He went to open the gate toward another pasture on the family’s South Texas ranch, and his dog Hilda, an Australian shepherd, wouldn’t let him take another step. Soon, he learned why.
Underneath a tumbleweed-like shrub known as Barba De Chivo, was a rattlesnake.
“Hilda kept me there long enough that when I made my way to the gate, the rattlesnake was gone. She was protecting me,” recalled Omar Hinojosa, president of Valley Vet Supply. “She was always with me and was my second set of eyes, watching over me. Our dogs are always there for us, and we owe it to them to shield them from any potential health risks.”
For ranch dogs the biggest risks are parasites and tick-borne illnesses. Most are preventable.
“We have some great, easy-to-use and cost-effective preventatives for heartworm, flea and tick control, and parasites,” said Dr. Paul DeMars, clinical associate professor at Oklahoma State University’s College of Veterinary Medicine.
Risk No. 1: Heartworm disease
Transmitted by mosquitoes, heartworm disease is a serious and potentially fatal disease affecting a number of mammals.
“Dogs that spend more time outdoors will get more mosquito bites,” DeMars said.
Heartworm risk remains throughout the year, as mosquitoes will shelter from the colder months indoors or other protected areas.
“Every dog should be on a year-round heartworm preventative,” he advised.
Heartworm preventatives can cost an average of $10 per month, compared to heartworm treatment, which can cost more than $1,000 or the priceless cost of a dog’s life. Make sure dogs never miss an annual heartworm test, he said, and keep them on a heartworm preventative to protect against the risk.
Unlike other worms that are detected in a fecal sample, heartworms are detected through a blood test in a yearly, scheduled veterinary exam. Ensure heartworm testing is included in your pet’s annual exam with your veterinarian, as the earlier heartworm disease is detected, the better the chances for survival, should your dog test positive for heartworms.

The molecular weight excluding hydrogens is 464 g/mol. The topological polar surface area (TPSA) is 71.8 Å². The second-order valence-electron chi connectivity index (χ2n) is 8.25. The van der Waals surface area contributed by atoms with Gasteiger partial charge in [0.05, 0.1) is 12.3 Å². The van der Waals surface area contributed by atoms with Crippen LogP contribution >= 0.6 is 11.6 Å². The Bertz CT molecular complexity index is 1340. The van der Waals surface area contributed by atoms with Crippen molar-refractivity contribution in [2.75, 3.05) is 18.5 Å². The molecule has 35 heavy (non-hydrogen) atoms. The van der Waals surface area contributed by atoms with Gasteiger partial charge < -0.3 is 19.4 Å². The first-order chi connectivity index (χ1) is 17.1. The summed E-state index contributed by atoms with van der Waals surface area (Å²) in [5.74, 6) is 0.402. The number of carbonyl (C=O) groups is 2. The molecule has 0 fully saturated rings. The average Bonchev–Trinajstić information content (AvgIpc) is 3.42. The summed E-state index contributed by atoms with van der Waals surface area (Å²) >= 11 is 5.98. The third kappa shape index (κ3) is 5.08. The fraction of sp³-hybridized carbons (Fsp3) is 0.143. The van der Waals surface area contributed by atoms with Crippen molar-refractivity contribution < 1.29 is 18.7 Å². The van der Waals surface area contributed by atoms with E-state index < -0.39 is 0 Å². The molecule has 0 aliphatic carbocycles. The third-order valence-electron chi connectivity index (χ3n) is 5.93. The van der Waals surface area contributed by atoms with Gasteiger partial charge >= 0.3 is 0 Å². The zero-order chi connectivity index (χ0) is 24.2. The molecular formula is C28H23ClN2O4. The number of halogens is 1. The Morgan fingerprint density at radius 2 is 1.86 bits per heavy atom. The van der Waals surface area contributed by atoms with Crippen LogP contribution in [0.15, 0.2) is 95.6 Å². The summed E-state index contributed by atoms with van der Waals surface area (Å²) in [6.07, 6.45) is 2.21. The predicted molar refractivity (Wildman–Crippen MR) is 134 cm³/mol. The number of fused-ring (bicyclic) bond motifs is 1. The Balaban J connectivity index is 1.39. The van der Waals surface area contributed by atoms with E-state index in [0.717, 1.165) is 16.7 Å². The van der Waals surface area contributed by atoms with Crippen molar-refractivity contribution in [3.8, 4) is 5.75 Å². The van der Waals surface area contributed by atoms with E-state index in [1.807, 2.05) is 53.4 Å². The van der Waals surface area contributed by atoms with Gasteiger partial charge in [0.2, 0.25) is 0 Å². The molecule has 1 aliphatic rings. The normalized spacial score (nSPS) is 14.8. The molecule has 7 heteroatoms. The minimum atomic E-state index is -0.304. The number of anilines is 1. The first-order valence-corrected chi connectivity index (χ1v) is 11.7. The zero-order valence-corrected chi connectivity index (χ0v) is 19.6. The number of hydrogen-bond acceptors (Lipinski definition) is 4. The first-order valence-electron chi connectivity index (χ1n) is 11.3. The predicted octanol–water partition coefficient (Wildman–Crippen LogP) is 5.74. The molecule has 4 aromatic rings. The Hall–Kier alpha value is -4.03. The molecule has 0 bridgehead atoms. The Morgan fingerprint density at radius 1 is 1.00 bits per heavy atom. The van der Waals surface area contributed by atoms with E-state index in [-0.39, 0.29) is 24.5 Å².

Early on, most pets do not demonstrate symptoms, but as heartworm disease progresses, infected dogs may develop a persistent cough, fatigue, decreased appetite and weight loss. Dogs with increased numbers of heartworms are at risk for cardiovascular collapse, as the worms suddenly block blood flow within the heart.
Risk No. 2: Fleas and ticks
Fleas can transmit harmful bacterial pathogens and tapeworms when ingested during a pet’s self-grooming. Fleas also cause anemia and intense itching in pets. Some dogs may also develop flea allergy dermatitis, which results from an allergic reaction to flea saliva.
Like fleas, ticks also transmit harmful bacterial pathogens. One of the most dangerous and common tick-borne infectious diseases in dogs includes Ehrlichia Infection, which can cause lameness, eye issues such as blindness, neurological problems, weight loss and swollen limbs.
“The most commonly recognized sign is low blood platelets (colorless blood cells that help blood clot), which then cause bleeding if the platelets are low enough,” DeMars said.
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Among other diseases, ticks also transmit Rocky Mountain spotted fever and Lyme disease.